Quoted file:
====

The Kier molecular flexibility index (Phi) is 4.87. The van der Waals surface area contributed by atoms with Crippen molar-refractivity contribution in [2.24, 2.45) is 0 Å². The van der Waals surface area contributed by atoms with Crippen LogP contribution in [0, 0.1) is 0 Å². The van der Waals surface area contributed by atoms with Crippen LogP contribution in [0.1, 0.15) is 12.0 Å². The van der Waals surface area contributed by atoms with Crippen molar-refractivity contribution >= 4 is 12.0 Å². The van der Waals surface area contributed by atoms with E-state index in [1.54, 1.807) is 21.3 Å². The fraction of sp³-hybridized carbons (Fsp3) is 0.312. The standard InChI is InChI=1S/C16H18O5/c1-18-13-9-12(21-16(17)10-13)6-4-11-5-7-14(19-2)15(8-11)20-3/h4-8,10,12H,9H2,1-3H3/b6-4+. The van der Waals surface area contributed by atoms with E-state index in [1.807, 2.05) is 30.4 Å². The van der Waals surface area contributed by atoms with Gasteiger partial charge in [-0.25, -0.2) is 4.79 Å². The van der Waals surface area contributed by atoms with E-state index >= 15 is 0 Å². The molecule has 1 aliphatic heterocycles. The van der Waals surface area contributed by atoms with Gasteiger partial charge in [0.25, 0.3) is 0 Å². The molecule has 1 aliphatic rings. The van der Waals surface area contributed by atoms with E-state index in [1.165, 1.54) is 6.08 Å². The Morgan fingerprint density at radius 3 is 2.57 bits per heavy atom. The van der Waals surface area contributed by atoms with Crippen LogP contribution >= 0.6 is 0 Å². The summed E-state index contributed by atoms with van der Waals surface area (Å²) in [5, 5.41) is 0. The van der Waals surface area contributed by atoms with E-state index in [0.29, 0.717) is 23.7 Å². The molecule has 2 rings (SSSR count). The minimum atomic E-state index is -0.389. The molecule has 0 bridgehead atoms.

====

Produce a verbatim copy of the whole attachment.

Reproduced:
The Kier molecular flexibility index (Phi) is 4.87. The van der Waals surface area contributed by atoms with Crippen molar-refractivity contribution in [2.24, 2.45) is 0 Å². The van der Waals surface area contributed by atoms with Crippen LogP contribution in [0, 0.1) is 0 Å². The van der Waals surface area contributed by atoms with Crippen LogP contribution in [0.1, 0.15) is 12.0 Å². The van der Waals surface area contributed by atoms with Crippen molar-refractivity contribution >= 4 is 12.0 Å². The van der Waals surface area contributed by atoms with E-state index in [1.54, 1.807) is 21.3 Å². The fraction of sp³-hybridized carbons (Fsp3) is 0.312. The standard InChI is InChI=1S/C16H18O5/c1-18-13-9-12(21-16(17)10-13)6-4-11-5-7-14(19-2)15(8-11)20-3/h4-8,10,12H,9H2,1-3H3/b6-4+. The van der Waals surface area contributed by atoms with E-state index in [1.807, 2.05) is 30.4 Å². The van der Waals surface area contributed by atoms with Gasteiger partial charge in [-0.25, -0.2) is 4.79 Å². The van der Waals surface area contributed by atoms with E-state index >= 15 is 0 Å². The molecule has 1 aliphatic heterocycles. The van der Waals surface area contributed by atoms with Gasteiger partial charge in [0.25, 0.3) is 0 Å². The molecule has 1 aliphatic rings. The van der Waals surface area contributed by atoms with E-state index in [1.165, 1.54) is 6.08 Å². The Morgan fingerprint density at radius 3 is 2.57 bits per heavy atom. The van der Waals surface area contributed by atoms with Crippen LogP contribution >= 0.6 is 0 Å². The summed E-state index contributed by atoms with van der Waals surface area (Å²) in [5, 5.41) is 0. The van der Waals surface area contributed by atoms with E-state index in [0.29, 0.717) is 23.7 Å². The molecule has 2 rings (SSSR count). The minimum atomic E-state index is -0.389. The molecule has 0 bridgehead atoms.